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I am a discovery writer. I wrote more than 50% of my first novel's first draft.

I got really confuse about some aspects of writing, so I took a break and analysed my plot. I've started developing my world much better and made an outline for the remaining story. But once I finished it, I couldn't start writing the remaining portion. I feel like that I have already completed the task with the outline, so I'm struggling finding the will to write out the story.

How can I overcome this issue?

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    What is a discovery writer? – Mast Nov 13 at 19:38
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  • I had this problem too.. I scrapped a story that I loved and put months of work in. It now sits in my archive as inspiration of my other stories. I have made too many plans too far ahead and it broke me up inside. – Totumus Maximus Nov 14 at 9:45
  • If it becomes obvious to you where your characters are going, maybe it'll obvious for them, too? Do they like the path there on? Now that they have some foresight, would they like to make any changes to their plans so they can achieve what they really want? This sort of feedback loop can make the future constantly surprising. – 16807 Nov 15 at 14:37
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I am a discovery writer, I have been for many years, and I complete stories.

Scrap your outline.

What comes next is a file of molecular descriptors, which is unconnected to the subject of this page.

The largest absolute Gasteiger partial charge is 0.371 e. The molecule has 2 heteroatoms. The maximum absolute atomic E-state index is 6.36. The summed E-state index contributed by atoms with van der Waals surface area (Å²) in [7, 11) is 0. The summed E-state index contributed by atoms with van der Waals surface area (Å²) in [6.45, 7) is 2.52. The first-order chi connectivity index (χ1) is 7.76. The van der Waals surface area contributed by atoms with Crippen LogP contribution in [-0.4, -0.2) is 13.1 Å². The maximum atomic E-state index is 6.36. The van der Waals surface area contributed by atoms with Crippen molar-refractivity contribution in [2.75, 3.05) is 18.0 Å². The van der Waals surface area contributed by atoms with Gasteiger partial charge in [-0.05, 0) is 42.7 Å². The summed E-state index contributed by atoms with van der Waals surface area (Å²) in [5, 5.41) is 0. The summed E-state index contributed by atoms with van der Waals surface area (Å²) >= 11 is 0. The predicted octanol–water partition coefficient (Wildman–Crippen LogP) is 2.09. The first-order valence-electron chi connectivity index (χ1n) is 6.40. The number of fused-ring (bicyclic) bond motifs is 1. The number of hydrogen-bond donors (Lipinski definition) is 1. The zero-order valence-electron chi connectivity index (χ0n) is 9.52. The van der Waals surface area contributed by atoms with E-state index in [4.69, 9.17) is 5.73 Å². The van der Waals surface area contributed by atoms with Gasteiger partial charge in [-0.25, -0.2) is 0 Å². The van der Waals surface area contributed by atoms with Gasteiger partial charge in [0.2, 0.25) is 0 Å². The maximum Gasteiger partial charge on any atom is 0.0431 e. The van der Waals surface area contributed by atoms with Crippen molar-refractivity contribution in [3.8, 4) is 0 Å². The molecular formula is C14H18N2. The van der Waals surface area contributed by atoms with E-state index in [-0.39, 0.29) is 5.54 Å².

Most discovery writers (including me) have struggled with what you are talking about; finding the climax, resolving the character arcs, dead-end "mysteries" that we could never figure out.

The solution to that is simple, but it is NOT outlining. For a discovery writer, outlining kills your characters. It turns them into machines that can't make decisions, and you feel you are forcing their emotions upon them.

I think you feel like you finished the story because you (as the author) have no more choice in how the story goes, your characters are no longer fluid, you are no longer excited to see what they will do, or what they will encounter. You have become a typist, instead of a story teller.

The solution to finishing books as a story teller is to have a logical conclusion for the story from the beginning. As an example, consider a film like Independence Day, which I did not write. The premise is aliens attack Earth, and we can't beat their tech. The final solution is we infect their systems with a computer virus, thereby defeating their tech, so our military can defeat them.